You should consider the password policy engine version 1.0. Many in the open source world use the "release early, release often" approach to software development. This basically means: release a basic version of the software early and then fine tune based on the input provided by users/admins/partners. Why do software development teams do this? The process of creating detailed user requirements and then building the "end product" doesn't work with many software products (including ClearOS). That doesn't mean we didn't go through the process of gathering requirements. It means that we gather the requirements, write a technical specification -http://www.clearfoundation.com/docs/developer/features/password_policy_engine/start - and then shape a "safe" early version. By "safe" I mean that we won't back ourselves into a corner (for example, we pulled the "lock account after X failed attempts" feature just to be safe).

    Your comment proves that the "release early, release often" model bears fruit! From talking to partners, to listening to subject matter experts, to trolling the forums, to learning about various regulatory requirements (HIPAA!)... not one mentioned the ability to have passwordless accounts. I'll continue the technical discussion on your forum post (this one)


    To make a log story short, consider "passwordless accounts" a new requirement for the policy engine. :-)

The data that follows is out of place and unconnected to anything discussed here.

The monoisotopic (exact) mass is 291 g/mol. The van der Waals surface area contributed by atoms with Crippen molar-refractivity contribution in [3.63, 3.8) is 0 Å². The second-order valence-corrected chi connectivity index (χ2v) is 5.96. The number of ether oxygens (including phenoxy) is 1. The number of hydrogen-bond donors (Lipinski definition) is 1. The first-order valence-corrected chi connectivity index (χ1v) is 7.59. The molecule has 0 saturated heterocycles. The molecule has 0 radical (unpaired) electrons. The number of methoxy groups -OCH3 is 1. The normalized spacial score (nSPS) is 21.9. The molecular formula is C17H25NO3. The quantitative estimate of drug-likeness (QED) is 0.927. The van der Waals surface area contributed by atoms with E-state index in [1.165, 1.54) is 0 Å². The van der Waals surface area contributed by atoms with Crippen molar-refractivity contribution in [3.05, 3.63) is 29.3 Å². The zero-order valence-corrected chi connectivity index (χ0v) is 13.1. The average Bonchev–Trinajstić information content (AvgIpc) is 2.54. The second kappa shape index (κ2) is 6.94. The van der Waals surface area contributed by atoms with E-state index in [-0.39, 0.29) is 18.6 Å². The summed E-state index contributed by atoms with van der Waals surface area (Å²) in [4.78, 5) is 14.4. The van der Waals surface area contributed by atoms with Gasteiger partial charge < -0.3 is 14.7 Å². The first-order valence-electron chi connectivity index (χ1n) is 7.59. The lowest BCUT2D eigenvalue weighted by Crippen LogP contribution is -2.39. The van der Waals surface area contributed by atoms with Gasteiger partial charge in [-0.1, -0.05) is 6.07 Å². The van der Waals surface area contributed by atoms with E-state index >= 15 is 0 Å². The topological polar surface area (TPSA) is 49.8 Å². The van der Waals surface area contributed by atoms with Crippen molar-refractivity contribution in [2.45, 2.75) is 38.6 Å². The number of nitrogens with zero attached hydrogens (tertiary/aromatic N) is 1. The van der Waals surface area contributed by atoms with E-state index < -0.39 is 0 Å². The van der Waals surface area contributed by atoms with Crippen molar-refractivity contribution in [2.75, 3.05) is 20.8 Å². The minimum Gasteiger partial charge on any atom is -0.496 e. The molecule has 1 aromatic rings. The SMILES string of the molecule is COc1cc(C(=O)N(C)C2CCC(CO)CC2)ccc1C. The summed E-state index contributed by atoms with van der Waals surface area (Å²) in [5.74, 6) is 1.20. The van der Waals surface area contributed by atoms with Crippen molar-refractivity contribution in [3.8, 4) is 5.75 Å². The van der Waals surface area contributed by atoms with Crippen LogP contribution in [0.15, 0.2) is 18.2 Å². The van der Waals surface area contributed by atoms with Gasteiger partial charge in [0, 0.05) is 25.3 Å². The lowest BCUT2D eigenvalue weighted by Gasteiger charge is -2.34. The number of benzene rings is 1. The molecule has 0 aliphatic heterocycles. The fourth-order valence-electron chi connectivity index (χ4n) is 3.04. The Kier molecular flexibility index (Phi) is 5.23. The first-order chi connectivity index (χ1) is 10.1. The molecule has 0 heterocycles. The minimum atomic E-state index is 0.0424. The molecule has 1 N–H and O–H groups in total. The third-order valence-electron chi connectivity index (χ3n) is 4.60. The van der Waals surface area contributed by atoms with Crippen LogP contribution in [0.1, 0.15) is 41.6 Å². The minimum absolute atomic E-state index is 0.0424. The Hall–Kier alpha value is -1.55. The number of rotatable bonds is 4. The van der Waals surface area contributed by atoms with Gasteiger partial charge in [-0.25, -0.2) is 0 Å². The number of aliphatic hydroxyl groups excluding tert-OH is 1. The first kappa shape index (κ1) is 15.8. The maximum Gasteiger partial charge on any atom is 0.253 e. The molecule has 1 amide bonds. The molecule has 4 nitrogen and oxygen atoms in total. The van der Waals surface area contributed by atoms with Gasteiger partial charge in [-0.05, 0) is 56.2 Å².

My gut tells me that this will be a no-no in the regulatory world. That doesn't mean it won't be able to be implemented, it just means that it may only be available via an advanced setting or command line option.
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  • Accepted Answer

    Monday, July 26 2010, 03:06 PM - #Permalink
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    Oh... this is also relevant.

    You should know that per-account password policies will be added in a future release. Before we can implement this level of detail, we need to improve the user/group plugin infrastructure in ClearOS. What do I mean by this? Any new "user aware" application may have its own set of user preferences.

    - Drive letter for Samba shares
    - Roaming profiles for primary domain users
    - Static IP address for PPTP VPN users
    - Extension number for VoIP/PBX accounts
    - etc.

    The password policy engine will fall into this same framework. The framework will exist in ClearOS 6.0. After that, it will be a matter of implementing the necessary bits for per-account password policies.
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  • Accepted Answer

    Monday, July 26 2010, 03:00 PM - #Permalink
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    Just to fill in some background on the topic, I posted the following in a response to Shawn H's blog comment.